When I come back to the center of the village, I walk into a slanting late-noon-time sun. Kids are out of school and skip, run, and scurry here and there on this wide open street. It must be heavenly after the dirt, dust, mud and trash that was here as recently as five years ago. I watch with a mix of amusement and ridicule a Chinese fellow trying to manage his gigantic telephoto on a big tripod–all to take a photo of the village temple’s carvings. Maybe he wants a degree of detail that I can’t see, and yet right beside him is an old woman with a blanket wrapped atop her head who has a remarkable face and greenish eyes. Where that trait came from would be interesting to investigate, since I’ve heard of green eyes in Afghanistan, Kashmir, and along the Silk Road. A classic National Geographic cover had a young woman w/ those striking eyes as an emblem of the Russian occupation in the late 70s and 80s.

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From the center of the bazaar, I walk a short trail to a splendid looking Hindu temple undergoing some refurbishing. An old woman is the caretaker and beckons me in, but I know this routine: she will want money for dabbing a tika between my eyes after I perform bows in front of Shiva or whoever is the deity within. I would also have to take off my boots and I’m not in the mood to do either, so I stand outside the gate and stare, which annoys her. She gripes at me in a rising voice, and I feel privileged to be able to walk away.

Moments later, I’m sitting beside an older Englishman on a little raised platform, chatting away about Bandipur, his poor broken shoulder w/ a piece of metal in it, the taunting village boys (whom he detests), and his multiple periods of residence in this village. He even gave up his government-supplied lodging in the U.K. so he could have more money to spend traveling. I learn he is 76, has arranged a piece of music for the Rolling Stones (“Angie”), and continues to arrange and write, with the most recent work a piece for solo contra-bassoon. I promise to return during my stay and learn more, which seems to make him happy. “Old Nick.”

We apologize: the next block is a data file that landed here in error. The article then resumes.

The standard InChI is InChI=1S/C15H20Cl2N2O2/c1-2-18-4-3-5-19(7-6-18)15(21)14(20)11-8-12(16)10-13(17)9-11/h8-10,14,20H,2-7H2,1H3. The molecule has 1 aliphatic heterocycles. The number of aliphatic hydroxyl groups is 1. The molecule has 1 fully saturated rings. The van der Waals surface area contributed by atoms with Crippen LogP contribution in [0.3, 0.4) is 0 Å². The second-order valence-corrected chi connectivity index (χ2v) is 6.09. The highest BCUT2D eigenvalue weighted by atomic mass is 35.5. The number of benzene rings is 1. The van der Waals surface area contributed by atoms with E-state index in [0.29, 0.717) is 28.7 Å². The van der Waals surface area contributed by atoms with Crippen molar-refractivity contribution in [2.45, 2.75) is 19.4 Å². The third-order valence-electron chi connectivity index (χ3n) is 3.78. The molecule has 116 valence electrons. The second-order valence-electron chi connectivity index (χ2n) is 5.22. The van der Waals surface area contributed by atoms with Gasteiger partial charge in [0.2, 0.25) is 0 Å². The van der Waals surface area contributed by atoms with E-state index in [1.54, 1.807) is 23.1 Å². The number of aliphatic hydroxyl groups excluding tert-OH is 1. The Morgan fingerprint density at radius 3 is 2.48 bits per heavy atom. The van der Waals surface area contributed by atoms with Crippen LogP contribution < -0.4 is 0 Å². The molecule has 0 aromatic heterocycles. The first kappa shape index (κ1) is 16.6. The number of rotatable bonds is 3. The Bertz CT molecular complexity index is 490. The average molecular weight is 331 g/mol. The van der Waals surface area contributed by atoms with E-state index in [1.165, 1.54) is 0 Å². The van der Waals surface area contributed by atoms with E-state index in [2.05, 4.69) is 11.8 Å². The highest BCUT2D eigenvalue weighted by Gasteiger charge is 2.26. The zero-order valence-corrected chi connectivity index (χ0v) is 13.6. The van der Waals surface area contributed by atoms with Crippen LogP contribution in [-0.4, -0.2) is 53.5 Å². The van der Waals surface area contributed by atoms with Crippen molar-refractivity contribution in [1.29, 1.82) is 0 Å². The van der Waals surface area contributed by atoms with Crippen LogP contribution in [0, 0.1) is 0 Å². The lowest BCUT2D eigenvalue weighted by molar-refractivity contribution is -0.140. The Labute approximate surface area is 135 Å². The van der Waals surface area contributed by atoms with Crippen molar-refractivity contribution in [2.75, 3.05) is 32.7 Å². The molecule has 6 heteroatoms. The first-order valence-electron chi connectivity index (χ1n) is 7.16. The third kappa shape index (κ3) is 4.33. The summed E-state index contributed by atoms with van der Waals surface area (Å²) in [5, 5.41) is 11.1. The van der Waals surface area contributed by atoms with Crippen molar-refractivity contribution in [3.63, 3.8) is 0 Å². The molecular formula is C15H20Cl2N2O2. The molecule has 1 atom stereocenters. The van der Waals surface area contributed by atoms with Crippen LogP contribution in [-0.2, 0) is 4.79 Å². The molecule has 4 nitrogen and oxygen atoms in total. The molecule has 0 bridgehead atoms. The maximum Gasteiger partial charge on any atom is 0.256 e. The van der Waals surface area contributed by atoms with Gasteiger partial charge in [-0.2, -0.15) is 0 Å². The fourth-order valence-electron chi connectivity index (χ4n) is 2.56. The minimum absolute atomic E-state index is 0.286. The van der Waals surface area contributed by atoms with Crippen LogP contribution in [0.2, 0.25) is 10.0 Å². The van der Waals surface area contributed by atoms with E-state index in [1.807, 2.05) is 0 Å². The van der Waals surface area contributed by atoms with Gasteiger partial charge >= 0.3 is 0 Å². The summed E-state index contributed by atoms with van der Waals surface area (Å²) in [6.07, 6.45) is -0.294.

After a nap at my hotel, I’m recharged and feeling confident enough to walk up the path to Ramkot village and then follow the ridge to a lookout above Bandipur. To the west and away from the village is a wide valley marked by terraced fields, some actual flatlands, and a small stream in the middle. At its far end is my destination for the following day, Ramkot.

The trail badly needs maintenance but the distance to the next hilltop is short–some 500 meters–and so I push aside the shoulder-high weeds and plow through thickets, cross rock outcrops, and eventually come into a clearing. I ask the local deities to keep snakes and other critters away from my ankles. Soon, a small grove of pine trees lies ahead, flanking a small and rather neglected little Shiva temple. The splendid view looks immediately down on the village below, making me feel powerful at this height….but not powerful enough to endure the afternoon wind that comes whipping up that long valley and around this big chunk of rock. A few steps down the hill toward the village and I’m out of the wind with the sun warming my back–a perfect place to get out my Pokhara bamboo flute and try a couple tunes.

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By the time I make it back to Hotel Depche, it’s quite dark and I’m fumbling along the trail. The soft glow of the hotel’s clay walls is a most welcoming sight. Dinner is a plate full of pasta, vegetables, and cheese sprinkled on top. Wash up after dinner with actual hot water, then fall into bed at 8:45 to sleep solidly till the foxes wake me up at 2 a.m.